Dermot Kennedy: Better Days – A great big Michael Flatley of a torch song

With U2 on hiatus, and Hozier working on his man bun, it’s an ideal time for Kennedy’s new single

Dermot Kennedy: there’s no reason to suspect Better Days won’t get better on the 1,000th listen

Dermot Kennedy: there’s no reason to suspect Better Days won’t get better on the 1,000th listen

 

BETTER DAYS

Dermot Kennedy
★★★☆☆
With U2 on hiatus and Hozier working on his man bun, there is a gap in the market for an earnest Irish songwriter with a talent for anthemic refrains and the ability to look iconic while glowering in black and white. In other words it’s the perfect moment for a new single from Dermot Kennedy, the Dubliner whose music skilfully binds together elements of every popular Irish artist of the past 25 years.

The sense of a performer containing multitudes – providing those multitudes do well on radio – is copper-fastened with Better Days. There’s a lot of U2 in its lyrics, which promise that, postpandemic, “the rain it ain’t permanent … Soon we’ll be dancing in the sun.” And he shares with Hozier the ability to articulate heavy feelings in an expressive, empathic and generous way.

There are also traces of The Script and, in the choral backing sung in Irish, of The Cranberries at their most ethereal.

Kennedy seems to be trying on the image of a sensitive Conor McGregor: a fighter, but one who will cry on your shoulder after a devastating twist on Love Island. Add a bodhrán solo from a Corr and his bingo card would be fully stamped

The bare-shirted Kennedy we meet in the video, meanwhile, seems to be trying on the new image of a sensitive Conor McGregor: a fighter, but someone who will cry on your shoulder after an especially devastating twist on Love Island. All it needs is a bodhrán solo from one of The Corrs and his bingo card would be fully stamped.

What it lacks in grace and understatement – you’ll find greater subtlety in a hurricane making landfall – Better Days compensates for with sheer ardent overkill. No Irish artist ever made it to the top by tiptoeing around their feelings. And, following in the footsteps of his predecessors, Kennedy goes in all emotions blazing. He’s the two-footed-tackling Roy Keane of big-heart man-balladry.

He is proudly carving his own trail to boot. Early in his career Kennedy was lauded for blending the Irish acoustic tradition with more contemporary influences, such as hip hop. But on Better Day he’s doing something else and delivering a great big Michael Flatley of a torch song.

His voice is tinged with his native accent. Offsetting that ragged quality, however, is a metric tonne of production from Dan Nigro, whose impressive track record include collaborations with Caroline Polachek, Olivia Rodrigo and Sky Ferreira.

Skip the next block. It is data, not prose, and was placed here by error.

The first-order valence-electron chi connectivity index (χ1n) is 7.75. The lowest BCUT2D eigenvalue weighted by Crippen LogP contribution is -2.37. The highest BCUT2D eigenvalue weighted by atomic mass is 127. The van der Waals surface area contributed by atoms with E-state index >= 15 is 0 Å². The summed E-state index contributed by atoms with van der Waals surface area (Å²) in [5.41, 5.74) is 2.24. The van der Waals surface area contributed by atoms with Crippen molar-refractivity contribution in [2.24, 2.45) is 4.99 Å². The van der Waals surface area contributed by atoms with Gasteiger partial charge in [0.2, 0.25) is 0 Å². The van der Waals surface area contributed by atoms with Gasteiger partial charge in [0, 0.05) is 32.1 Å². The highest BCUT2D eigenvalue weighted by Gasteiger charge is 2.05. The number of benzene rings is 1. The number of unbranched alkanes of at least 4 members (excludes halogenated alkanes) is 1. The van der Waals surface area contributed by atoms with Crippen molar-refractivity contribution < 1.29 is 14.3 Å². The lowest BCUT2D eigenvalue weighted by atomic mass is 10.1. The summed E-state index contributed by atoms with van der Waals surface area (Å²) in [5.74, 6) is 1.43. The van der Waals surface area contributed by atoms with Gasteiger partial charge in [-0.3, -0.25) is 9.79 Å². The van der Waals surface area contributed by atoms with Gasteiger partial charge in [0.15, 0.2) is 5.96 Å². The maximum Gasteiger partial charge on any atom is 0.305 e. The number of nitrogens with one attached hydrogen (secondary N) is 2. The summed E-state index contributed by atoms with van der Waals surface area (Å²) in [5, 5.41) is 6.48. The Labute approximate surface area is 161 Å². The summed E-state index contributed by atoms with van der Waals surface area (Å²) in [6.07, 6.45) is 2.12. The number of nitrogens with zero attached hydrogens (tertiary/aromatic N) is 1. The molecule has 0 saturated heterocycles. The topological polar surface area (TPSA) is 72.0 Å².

Kennedy is considerably less enigmatic than any of those talents. But he knows what he wants, and here that’s a hook that blazes like an oak tree struck by lightning.

There is, of course, a debate to be had about why, with a handful of exceptions, Ireland only ever seems to produce one kind of international artist – and why that artist is always a bloke sharing his deepest ambitions and fears against a backdrop of expansive, and expensive, production. Where is our generation of major-label female pop stars? Would an Irish Ariana Grande or Billie Eilish make it to the top? Or would she be passed over in favour of another dude with feelings?

But it isn’t Kennedy’s fault that the Irish music industry is, at a certain level, still living in the shadow of U2. And his latest single will reinforce his standing as one of our biggest music exports of the past 10 years. Better Days at first pass admittedly sounds a little overwrought and bombastic. But there is no reason to suspect that it won’t get better on the 1,000th listen. Or so we must hope, given that’s how many times we’re going to hear it on the radio between now and Christmas.

The Irish Times Logo
Commenting on The Irish Times has changed. To comment you must now be an Irish Times subscriber.
SUBSCRIBE
GO BACK
Error Image
The account details entered are not currently associated with an Irish Times subscription. Please subscribe to sign in to comment.
Comment Sign In

Forgot password?
The Irish Times Logo
Thank you
You should receive instructions for resetting your password. When you have reset your password, you can Sign In.
The Irish Times Logo
Please choose a screen name. This name will appear beside any comments you post. Your screen name should follow the standards set out in our community standards.
Screen Name Selection

Hello

Please choose a screen name. This name will appear beside any comments you post. Your screen name should follow the standards set out in our community standards.

The Irish Times Logo
Commenting on The Irish Times has changed. To comment you must now be an Irish Times subscriber.
SUBSCRIBE
Forgot Password
Please enter your email address so we can send you a link to reset your password.

Sign In

Your Comments
We reserve the right to remove any content at any time from this Community, including without limitation if it violates the Community Standards. We ask that you report content that you in good faith believe violates the above rules by clicking the Flag link next to the offending comment or by filling out this form. New comments are only accepted for 3 days from the date of publication.